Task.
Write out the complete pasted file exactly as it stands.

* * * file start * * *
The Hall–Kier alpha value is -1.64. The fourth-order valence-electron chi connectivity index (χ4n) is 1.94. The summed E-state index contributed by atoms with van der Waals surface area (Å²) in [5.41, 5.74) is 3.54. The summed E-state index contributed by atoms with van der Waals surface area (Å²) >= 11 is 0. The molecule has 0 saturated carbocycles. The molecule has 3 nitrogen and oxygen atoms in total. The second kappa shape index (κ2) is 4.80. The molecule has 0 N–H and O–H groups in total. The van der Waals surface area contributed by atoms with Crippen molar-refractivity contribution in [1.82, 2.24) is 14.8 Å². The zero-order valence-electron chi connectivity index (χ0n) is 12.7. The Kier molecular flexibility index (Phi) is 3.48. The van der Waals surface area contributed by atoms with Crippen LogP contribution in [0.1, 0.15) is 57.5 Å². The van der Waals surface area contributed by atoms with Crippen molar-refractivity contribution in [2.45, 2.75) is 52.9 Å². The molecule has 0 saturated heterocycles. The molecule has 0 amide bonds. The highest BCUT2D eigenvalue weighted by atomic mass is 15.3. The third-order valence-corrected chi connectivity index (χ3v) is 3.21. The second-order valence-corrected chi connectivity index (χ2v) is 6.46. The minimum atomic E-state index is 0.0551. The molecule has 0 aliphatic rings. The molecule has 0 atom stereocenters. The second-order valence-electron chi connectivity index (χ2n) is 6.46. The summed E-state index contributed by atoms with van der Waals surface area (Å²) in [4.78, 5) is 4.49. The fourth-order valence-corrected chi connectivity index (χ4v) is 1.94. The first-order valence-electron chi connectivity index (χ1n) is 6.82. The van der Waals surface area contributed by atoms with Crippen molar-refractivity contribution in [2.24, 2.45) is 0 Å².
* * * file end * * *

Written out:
The Hall–Kier alpha value is -1.64. The fourth-order valence-electron chi connectivity index (χ4n) is 1.94. The summed E-state index contributed by atoms with van der Waals surface area (Å²) in [5.41, 5.74) is 3.54. The summed E-state index contributed by atoms with van der Waals surface area (Å²) >= 11 is 0. The molecule has 0 saturated carbocycles. The molecule has 3 nitrogen and oxygen atoms in total. The second kappa shape index (κ2) is 4.80. The molecule has 0 N–H and O–H groups in total. The van der Waals surface area contributed by atoms with Crippen molar-refractivity contribution in [1.82, 2.24) is 14.8 Å². The zero-order valence-electron chi connectivity index (χ0n) is 12.7. The Kier molecular flexibility index (Phi) is 3.48. The van der Waals surface area contributed by atoms with Crippen LogP contribution in [0.1, 0.15) is 57.5 Å². The van der Waals surface area contributed by atoms with Crippen molar-refractivity contribution in [2.45, 2.75) is 52.9 Å². The molecule has 0 saturated heterocycles. The molecule has 0 amide bonds. The highest BCUT2D eigenvalue weighted by atomic mass is 15.3. The third-order valence-corrected chi connectivity index (χ3v) is 3.21. The second-order valence-corrected chi connectivity index (χ2v) is 6.46. The minimum atomic E-state index is 0.0551. The molecule has 0 aliphatic rings. The molecule has 0 atom stereocenters. The second-order valence-electron chi connectivity index (χ2n) is 6.46. The summed E-state index contributed by atoms with van der Waals surface area (Å²) in [4.78, 5) is 4.49. The fourth-order valence-corrected chi connectivity index (χ4v) is 1.94. The first-order valence-electron chi connectivity index (χ1n) is 6.82. The van der Waals surface area contributed by atoms with Crippen molar-refractivity contribution in [2.24, 2.45) is 0 Å².